As far as the specific content of the arguments presented by each side, there was nothing new for the informed viewer. Obama tied McCain to Bush's disastrous presidential agenda, and directed attention to the Arizona senator's unstinting commitment to a very unpopular war. McCain called out Obama on his opposition to the surge and continuously repeated the talking point that his opponent "just doesn't understand". I did find McCain's references to his record as not being the "Miss Congeniality" of the Senate puzzling. And his attack regarding Obama's supposed confusion over "tactics" and "strategy" was not only condescending, but flat-out wrong (I found it surprising that someone with an undeniable history in the military would screw that one up).

Overall, I can't see how anyone could come to the conclusion that this debate will be viewed as an asset for McCain in this race. This was his opportunity for an "early" knock-out punch on his chosen ground, and he failed to deliver it. Contrary to the claims of the McCain/Palin ticket, Obama came across as reliable, unflappable, and "presidential". Now the question of McCain's stamina rises to the forefront. He's behind and has to mount some sort of comeback. He's employed a few stunts that have largely fallen flat. Next up we have the confrontation between Palin and Biden, and the nation will be watching to see if McCain's running mate will be able to reverse the growing questions of her capabilities. That should garner a huge audience.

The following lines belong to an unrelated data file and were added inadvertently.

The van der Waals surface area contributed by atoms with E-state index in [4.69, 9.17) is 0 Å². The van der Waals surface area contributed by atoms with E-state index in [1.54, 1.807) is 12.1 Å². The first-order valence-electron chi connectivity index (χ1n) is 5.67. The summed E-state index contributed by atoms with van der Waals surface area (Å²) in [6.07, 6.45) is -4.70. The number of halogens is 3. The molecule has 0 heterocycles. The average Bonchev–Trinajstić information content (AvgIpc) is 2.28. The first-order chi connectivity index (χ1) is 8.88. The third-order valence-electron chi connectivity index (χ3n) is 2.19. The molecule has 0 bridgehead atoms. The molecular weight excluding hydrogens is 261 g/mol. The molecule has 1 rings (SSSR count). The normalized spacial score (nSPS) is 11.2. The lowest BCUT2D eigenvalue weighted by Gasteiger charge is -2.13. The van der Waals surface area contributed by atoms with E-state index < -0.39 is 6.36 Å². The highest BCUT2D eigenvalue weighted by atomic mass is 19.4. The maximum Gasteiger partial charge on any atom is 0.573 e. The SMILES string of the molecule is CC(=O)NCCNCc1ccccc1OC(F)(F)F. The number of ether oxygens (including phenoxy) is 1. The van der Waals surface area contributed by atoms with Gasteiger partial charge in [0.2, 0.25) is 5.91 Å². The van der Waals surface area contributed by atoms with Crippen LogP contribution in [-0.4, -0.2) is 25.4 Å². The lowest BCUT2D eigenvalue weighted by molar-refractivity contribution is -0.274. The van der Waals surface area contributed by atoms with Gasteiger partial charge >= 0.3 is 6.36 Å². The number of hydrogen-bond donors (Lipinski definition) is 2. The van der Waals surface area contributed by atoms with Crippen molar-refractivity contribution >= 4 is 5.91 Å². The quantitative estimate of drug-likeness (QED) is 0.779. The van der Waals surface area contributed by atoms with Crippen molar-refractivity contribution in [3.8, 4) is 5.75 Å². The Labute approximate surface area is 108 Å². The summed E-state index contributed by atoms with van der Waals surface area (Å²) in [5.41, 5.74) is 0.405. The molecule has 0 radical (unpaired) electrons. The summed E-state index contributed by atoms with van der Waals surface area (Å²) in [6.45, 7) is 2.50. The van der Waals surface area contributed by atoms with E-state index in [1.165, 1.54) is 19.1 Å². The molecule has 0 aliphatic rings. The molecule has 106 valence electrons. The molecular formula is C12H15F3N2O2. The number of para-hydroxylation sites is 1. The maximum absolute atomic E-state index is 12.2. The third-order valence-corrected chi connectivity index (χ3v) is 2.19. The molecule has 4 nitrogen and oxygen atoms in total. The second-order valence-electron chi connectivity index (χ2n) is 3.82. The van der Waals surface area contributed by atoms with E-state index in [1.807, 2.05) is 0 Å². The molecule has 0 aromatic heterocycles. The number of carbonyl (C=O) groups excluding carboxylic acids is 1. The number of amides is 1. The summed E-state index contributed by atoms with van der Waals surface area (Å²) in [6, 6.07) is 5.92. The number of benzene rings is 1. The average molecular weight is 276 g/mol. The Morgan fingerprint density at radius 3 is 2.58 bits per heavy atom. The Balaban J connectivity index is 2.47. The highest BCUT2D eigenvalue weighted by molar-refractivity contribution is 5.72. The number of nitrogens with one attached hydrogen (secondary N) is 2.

NOTE: If you are interested in reading an analysis of the various "misrepresentations" delivered in the debate, this site is a relatively unbiased one.

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Friday, September 26, 2008

Self-Imposed Blackout for McCain/Palin.

It's remarkable just how fast information can become obsolete during this campaign season. I wrote yesterday's post on Wednesday, shortly before I heard about McCain's intention to pull out of Friday's debate. That fact didn't change a single thing that I wrote about, yet it still gave my analysis a sheen of dust. Because it turns out that even presidential debates, despite being programmed months in advance, can be sabotaged or even cancelled solely on the basis of one candidate's whim. It doesn't matter how much preparation, time, money, and energy the organizers have invested in the event; apparently if it's not viewed as convenient for one of the major players, he can just call the whole thing off. However, I can't find any record of it ever happening before.

Perhaps John McCain will reconsider his impetuous decision and rejoin the presidential race*. Maybe by the time you read this post, everything will have once again changed. Still I'd like to get my thoughts out regarding this latest controversy. Like many other Americans, I have been eagerly anticipating this showdown. I'm getting sick of the superficial posturing, the political maneuvering, and the dishonest ads. It's time to let these candidates face each other and the voting public. This is simply not the time for more backroom strategizing. There is plenty of that going on in the Legislature among those who are already on the appropriate committees to be dealing with this latest financial crisis.

Like many other observers, I suspect that McCain's decision was alomst completely about political expediency. Wednesday saw the release of a Washington Post/ABC poll that had Obama leading McCain 52-43%. The was the biggest differential in favor of Obama for months. In fact, the last time a candidate lost after this large a lead in September was in 1948, when Thomas Dewey lost to Harry S. Truman. Personally I distrust polls. But it seems that McCain's handlers watch them quite closely. Another factor** that dealt a huge blow to the GOP ticket was Wednesday's "revelation" within the mainstream media that McCain's campaign manager Rick Davis was an influential lobbyist for Fannie Mae during key years in the housing crisis.